OpEd, Politics

National gov’t should regulate the payment of dowries

By Theem Isaac Machar Akot


The term dowry in layman’s language defines any material payment paid by a groom to the family of a bride. It may be in terms of cattle, monetary, or lawful forms of wealth recommended by a particular community.

Payment of dowry varies from nation to nation, from tribe to tribe, and from community to community, depending on the regulations put in place by either the government or local authorities.

To speak of my nation, the dowry structure in South Sudan varies from one tribe of the sixty-four tribes living in the nation to the next.

This is in terms of what to pay and how the marriage is conducted. Of the language-speaking groups, the River Nilotes use cattle, goats, and sheep in their marriages.

While other tribes, especially in the Equatoria region, they use money to settle their marriages, all is normal; whether which tribe uses what for marriage doesn’t matter as long as it is considerable and recommendable. What matters is the payment method, and in this case, I am going to elaborate more broadly on how Dinka marriages are conducted.

In the past, payment used to be as low as considering what an individual could raise. That is to say, paying as many cattle as 50 was the maximum for a girl who they call “one of the most beautiful girls”. Unlike now, where the payment is abnormal and locally regulated, all the locals plus government officials are following the customary way of marrying, making marriages a share of poverty instead of a share of wealth.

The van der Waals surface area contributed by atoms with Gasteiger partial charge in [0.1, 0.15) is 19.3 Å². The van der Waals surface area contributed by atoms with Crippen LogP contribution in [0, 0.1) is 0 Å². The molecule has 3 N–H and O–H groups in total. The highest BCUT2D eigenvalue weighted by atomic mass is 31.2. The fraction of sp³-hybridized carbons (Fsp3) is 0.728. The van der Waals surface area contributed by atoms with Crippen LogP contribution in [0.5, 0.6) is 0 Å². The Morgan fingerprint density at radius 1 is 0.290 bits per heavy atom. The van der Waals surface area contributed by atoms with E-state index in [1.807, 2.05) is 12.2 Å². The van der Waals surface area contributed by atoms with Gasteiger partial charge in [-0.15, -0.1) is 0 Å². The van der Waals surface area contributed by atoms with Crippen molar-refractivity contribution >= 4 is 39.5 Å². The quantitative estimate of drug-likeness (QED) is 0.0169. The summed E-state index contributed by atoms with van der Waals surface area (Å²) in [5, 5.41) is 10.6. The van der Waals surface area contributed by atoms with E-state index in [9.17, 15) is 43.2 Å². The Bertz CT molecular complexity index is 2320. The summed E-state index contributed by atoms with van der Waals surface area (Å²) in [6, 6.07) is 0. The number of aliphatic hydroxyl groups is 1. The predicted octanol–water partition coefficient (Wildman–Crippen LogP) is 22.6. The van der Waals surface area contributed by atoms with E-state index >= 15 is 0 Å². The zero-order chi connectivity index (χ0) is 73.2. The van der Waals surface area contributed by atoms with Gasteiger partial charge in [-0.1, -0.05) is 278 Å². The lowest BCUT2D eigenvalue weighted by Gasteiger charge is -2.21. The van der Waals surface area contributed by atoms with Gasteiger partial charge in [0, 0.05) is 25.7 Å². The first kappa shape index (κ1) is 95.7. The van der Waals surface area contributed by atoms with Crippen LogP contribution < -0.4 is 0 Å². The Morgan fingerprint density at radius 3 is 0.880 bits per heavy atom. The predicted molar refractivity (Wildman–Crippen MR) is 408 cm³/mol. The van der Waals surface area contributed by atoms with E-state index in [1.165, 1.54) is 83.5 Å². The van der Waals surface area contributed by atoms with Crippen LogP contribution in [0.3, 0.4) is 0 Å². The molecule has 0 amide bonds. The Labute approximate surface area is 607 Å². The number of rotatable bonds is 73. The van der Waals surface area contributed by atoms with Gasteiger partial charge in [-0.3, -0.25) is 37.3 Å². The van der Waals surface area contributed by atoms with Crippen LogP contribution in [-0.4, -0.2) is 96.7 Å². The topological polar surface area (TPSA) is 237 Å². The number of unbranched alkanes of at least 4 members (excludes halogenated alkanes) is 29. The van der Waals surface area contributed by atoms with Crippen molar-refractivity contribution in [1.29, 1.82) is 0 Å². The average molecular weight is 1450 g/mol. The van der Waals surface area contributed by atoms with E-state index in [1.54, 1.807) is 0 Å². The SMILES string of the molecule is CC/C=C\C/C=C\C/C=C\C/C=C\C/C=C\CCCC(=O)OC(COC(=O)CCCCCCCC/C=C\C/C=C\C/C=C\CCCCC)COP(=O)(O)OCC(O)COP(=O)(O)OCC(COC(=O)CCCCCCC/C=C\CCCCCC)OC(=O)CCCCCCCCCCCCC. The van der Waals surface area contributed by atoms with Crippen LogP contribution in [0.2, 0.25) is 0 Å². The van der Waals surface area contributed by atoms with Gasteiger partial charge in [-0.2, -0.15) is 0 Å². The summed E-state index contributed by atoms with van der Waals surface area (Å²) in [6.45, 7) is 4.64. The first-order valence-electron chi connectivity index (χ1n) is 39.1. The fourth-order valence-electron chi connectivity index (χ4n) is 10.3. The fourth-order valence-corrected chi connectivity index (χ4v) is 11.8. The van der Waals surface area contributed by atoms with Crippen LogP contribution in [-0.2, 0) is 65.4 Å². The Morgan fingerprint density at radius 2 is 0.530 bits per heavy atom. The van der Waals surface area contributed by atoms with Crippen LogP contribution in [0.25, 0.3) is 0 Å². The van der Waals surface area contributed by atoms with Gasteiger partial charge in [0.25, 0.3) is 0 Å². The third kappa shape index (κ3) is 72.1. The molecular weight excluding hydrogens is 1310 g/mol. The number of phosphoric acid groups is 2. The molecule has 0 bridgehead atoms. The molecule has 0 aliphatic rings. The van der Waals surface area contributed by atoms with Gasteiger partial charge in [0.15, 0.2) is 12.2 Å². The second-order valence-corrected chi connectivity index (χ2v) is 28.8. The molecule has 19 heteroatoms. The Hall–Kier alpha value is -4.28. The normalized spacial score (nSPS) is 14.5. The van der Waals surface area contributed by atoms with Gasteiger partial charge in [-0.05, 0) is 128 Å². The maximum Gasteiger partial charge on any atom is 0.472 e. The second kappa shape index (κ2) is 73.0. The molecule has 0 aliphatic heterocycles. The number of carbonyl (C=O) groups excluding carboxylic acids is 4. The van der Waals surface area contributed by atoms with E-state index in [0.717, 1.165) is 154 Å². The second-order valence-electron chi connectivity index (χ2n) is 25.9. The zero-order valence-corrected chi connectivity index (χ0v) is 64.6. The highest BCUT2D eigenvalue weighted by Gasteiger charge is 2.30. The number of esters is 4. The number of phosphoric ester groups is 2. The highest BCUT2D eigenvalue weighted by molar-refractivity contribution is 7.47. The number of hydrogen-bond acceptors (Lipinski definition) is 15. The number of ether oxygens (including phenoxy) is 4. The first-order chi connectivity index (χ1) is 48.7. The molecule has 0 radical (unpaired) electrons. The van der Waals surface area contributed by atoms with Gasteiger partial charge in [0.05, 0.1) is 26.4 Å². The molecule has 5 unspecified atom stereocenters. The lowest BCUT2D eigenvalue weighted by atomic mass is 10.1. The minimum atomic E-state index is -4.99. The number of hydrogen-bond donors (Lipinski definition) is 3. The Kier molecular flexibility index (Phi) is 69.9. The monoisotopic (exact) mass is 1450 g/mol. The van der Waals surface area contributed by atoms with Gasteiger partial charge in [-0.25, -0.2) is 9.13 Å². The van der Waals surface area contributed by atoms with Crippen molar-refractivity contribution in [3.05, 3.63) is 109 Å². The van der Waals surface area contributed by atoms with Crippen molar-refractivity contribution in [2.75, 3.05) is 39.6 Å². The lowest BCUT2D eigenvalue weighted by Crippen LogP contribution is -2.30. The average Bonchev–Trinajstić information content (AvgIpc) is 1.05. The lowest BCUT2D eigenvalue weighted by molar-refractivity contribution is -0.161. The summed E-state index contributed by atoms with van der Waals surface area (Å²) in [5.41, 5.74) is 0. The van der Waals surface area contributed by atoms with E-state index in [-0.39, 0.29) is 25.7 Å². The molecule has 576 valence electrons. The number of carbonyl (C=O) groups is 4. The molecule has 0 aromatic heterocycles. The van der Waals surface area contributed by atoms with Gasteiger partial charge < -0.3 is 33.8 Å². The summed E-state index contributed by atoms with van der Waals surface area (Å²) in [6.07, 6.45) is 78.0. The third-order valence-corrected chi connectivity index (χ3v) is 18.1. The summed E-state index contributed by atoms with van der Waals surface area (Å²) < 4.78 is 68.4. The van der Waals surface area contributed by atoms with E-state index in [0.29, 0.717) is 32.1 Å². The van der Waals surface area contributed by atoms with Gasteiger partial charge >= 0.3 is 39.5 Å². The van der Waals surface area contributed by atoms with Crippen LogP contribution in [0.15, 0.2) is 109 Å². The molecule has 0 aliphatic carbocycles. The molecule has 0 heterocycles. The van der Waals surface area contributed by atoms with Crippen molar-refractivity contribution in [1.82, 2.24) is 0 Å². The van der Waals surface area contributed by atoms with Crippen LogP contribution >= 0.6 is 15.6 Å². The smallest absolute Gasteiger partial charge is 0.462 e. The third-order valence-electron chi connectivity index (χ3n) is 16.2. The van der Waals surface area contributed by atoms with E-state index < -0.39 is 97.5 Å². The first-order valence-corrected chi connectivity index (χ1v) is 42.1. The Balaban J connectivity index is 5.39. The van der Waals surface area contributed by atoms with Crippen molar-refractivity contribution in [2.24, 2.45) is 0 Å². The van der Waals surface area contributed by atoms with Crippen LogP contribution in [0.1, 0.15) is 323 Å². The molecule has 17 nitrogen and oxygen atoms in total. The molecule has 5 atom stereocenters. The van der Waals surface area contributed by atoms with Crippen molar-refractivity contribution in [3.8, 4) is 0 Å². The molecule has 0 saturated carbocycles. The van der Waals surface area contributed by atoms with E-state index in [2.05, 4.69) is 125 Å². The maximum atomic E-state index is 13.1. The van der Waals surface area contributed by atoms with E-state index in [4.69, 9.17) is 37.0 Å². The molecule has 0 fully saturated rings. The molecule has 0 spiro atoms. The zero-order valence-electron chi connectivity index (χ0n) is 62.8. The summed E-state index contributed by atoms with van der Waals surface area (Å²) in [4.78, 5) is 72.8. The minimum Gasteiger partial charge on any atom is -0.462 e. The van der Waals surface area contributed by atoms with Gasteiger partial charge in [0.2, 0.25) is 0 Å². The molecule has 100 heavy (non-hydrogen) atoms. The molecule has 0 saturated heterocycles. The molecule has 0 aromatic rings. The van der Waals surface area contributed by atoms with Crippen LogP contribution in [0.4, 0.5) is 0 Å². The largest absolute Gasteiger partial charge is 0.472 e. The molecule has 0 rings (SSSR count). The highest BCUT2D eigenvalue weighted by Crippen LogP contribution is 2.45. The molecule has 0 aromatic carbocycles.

I can’t specify the exact number of cattle one pays at a time since payment ranges from one hundred to three hundred cows. And when it is for a cattle keeper, but for a government official, he would also give cars and thousands of dollars besides the number of cows.

However, I call on the government to regulate it so that a specified number of cattle or amount of money is paid. I am not advocating for this because I am unable to pay like the rest did and as the rest will be doing. I am a Dinka; I can pay as many cows as demanded by my future spouse’s family. But as informed as I am, is it favorable? It is apparently not pleasant at all since the effects it poses affect not only certain settings but also the whole nation.